Over 100,000 Britons have expressed interest in hosting Ukrainian refugees, as part of a government programme for households to take in those fleeing Russia’s invasion, Prime Minister Boris Johnson said Tuesday.
“It’s fantastic that over 100,000 people and organisations have recorded their interest in supporting Ukrainians fleeing the war,” he tweeted.
“Thank you to everyone across the country who has stepped up to offer their help so far,” he said, less than 24 hours after the launch of the “Homes for Ukraine” programme.
The scheme enables individuals, charities, community groups and businesses to volunteer accommodation for refugees for a minimum of six months.
It is open to Ukrainian nationals and their immediate family members and will allow them to live and work in the UK for up to three years and access healthcare, benefits and education.
Hosts, who will be given £350 ($457, 418 euros) a month, must submit the names of those they wish to sponsor, with NGOs and charities working to identify those most in need.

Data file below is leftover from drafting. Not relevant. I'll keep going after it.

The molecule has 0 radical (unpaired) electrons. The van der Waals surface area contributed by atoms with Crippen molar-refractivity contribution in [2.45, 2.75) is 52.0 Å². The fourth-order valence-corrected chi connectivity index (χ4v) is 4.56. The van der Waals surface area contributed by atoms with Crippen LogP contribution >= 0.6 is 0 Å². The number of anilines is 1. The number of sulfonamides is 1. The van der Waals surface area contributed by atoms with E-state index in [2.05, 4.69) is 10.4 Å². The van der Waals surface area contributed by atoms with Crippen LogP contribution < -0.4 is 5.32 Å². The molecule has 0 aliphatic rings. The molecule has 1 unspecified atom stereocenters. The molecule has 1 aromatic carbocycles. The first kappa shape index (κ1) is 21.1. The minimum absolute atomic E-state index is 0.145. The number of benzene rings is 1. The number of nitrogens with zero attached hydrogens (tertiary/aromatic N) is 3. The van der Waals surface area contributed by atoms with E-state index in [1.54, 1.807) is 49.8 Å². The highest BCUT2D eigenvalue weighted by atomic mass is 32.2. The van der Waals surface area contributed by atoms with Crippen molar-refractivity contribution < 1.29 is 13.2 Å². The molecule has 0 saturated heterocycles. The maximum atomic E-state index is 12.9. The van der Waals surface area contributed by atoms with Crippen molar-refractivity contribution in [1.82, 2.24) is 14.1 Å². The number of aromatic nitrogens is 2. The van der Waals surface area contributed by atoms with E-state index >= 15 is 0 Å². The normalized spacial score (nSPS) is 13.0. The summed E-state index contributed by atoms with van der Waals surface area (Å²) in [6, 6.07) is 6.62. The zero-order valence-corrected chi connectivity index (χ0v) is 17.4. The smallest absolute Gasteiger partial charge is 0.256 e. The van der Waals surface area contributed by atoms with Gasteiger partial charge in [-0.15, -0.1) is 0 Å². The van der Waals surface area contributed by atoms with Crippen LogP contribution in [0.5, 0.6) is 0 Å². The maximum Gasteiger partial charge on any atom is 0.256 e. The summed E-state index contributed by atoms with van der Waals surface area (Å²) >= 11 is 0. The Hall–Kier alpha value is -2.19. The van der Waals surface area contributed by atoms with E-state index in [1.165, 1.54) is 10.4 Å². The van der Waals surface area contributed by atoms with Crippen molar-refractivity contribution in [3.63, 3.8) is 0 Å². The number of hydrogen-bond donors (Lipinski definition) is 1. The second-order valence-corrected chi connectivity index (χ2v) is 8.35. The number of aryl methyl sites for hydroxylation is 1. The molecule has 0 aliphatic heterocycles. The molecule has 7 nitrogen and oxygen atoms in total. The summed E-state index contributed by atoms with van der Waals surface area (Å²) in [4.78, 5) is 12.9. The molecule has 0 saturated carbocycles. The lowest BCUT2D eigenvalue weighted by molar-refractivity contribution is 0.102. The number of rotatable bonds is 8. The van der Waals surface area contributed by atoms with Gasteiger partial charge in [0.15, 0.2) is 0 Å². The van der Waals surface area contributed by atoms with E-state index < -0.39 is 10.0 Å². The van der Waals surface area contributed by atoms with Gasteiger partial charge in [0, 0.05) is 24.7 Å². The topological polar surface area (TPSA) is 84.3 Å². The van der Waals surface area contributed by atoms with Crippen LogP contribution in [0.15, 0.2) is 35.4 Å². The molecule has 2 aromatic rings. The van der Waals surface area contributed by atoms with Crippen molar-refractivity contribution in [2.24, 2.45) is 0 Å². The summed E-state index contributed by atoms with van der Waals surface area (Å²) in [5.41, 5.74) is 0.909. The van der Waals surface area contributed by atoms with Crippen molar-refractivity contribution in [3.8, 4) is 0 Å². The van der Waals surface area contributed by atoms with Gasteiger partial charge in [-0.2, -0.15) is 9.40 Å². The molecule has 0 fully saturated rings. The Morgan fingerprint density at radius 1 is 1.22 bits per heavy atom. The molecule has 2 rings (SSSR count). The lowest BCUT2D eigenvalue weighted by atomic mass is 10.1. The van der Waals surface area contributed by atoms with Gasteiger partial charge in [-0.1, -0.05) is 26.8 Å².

The UK has faced criticism over its policy towards those fleeing the violence in Ukraine, with places limited to those who already have family in the country.
But Johnson has defended the scheme, insisting last week the country was “absolutely determined to be as generous as we possibly can be”.
The government has previously come under fire for its response to the evacuation of Kabul after the Taliban takeover in August last year.
Some 15,000 people were taken out of the Afghan capital but the rushed nature of the evacuation meant thousands of Afghans who had worked with the UK there were left behind.
The UK has meanwhile been under domestic pressure to do more to prevent migrants crossing the Channel on small boats, putting themselves at risk in the busy shipping lane.
Johnson made “taking back control” of the UK’s borders a key issue in the successful campaign to take the country out of the European Union. But putting that into practice has proved more problematic.
Record numbers — more than 28,000 — crossed last year and, unlike for Ukraine’s refugees, finding suitable accommodation has been a problem.
Campaigners have said that because of an over-stretched and under-funded system, many asylum seekers spend months stuck in taxpayer-funded hotels while their applications are processed.